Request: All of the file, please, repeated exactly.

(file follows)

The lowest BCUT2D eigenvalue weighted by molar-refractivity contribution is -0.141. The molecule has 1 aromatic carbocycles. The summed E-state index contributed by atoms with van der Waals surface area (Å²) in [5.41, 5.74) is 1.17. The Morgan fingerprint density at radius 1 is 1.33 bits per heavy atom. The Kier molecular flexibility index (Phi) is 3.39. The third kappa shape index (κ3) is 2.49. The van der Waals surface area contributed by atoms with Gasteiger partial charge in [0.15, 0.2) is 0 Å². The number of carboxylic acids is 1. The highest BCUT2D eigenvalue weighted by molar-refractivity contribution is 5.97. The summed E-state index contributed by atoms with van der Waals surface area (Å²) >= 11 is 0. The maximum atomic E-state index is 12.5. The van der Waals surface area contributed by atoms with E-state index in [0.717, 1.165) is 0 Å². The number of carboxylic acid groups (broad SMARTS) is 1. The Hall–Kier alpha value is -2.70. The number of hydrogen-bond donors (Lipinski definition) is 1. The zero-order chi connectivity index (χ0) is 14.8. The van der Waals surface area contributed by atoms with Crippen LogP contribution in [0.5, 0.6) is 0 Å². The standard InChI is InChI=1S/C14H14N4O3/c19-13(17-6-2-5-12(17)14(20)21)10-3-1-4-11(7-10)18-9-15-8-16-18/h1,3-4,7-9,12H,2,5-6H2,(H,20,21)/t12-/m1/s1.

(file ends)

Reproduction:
The lowest BCUT2D eigenvalue weighted by molar-refractivity contribution is -0.141. The molecule has 1 aromatic carbocycles. The summed E-state index contributed by atoms with van der Waals surface area (Å²) in [5.41, 5.74) is 1.17. The Morgan fingerprint density at radius 1 is 1.33 bits per heavy atom. The Kier molecular flexibility index (Phi) is 3.39. The third kappa shape index (κ3) is 2.49. The van der Waals surface area contributed by atoms with Gasteiger partial charge in [0.15, 0.2) is 0 Å². The number of carboxylic acids is 1. The highest BCUT2D eigenvalue weighted by molar-refractivity contribution is 5.97. The summed E-state index contributed by atoms with van der Waals surface area (Å²) >= 11 is 0. The maximum atomic E-state index is 12.5. The van der Waals surface area contributed by atoms with E-state index in [0.717, 1.165) is 0 Å². The number of carboxylic acid groups (broad SMARTS) is 1. The Hall–Kier alpha value is -2.70. The number of hydrogen-bond donors (Lipinski definition) is 1. The zero-order chi connectivity index (χ0) is 14.8. The van der Waals surface area contributed by atoms with Crippen LogP contribution in [0.5, 0.6) is 0 Å². The standard InChI is InChI=1S/C14H14N4O3/c19-13(17-6-2-5-12(17)14(20)21)10-3-1-4-11(7-10)18-9-15-8-16-18/h1,3-4,7-9,12H,2,5-6H2,(H,20,21)/t12-/m1/s1.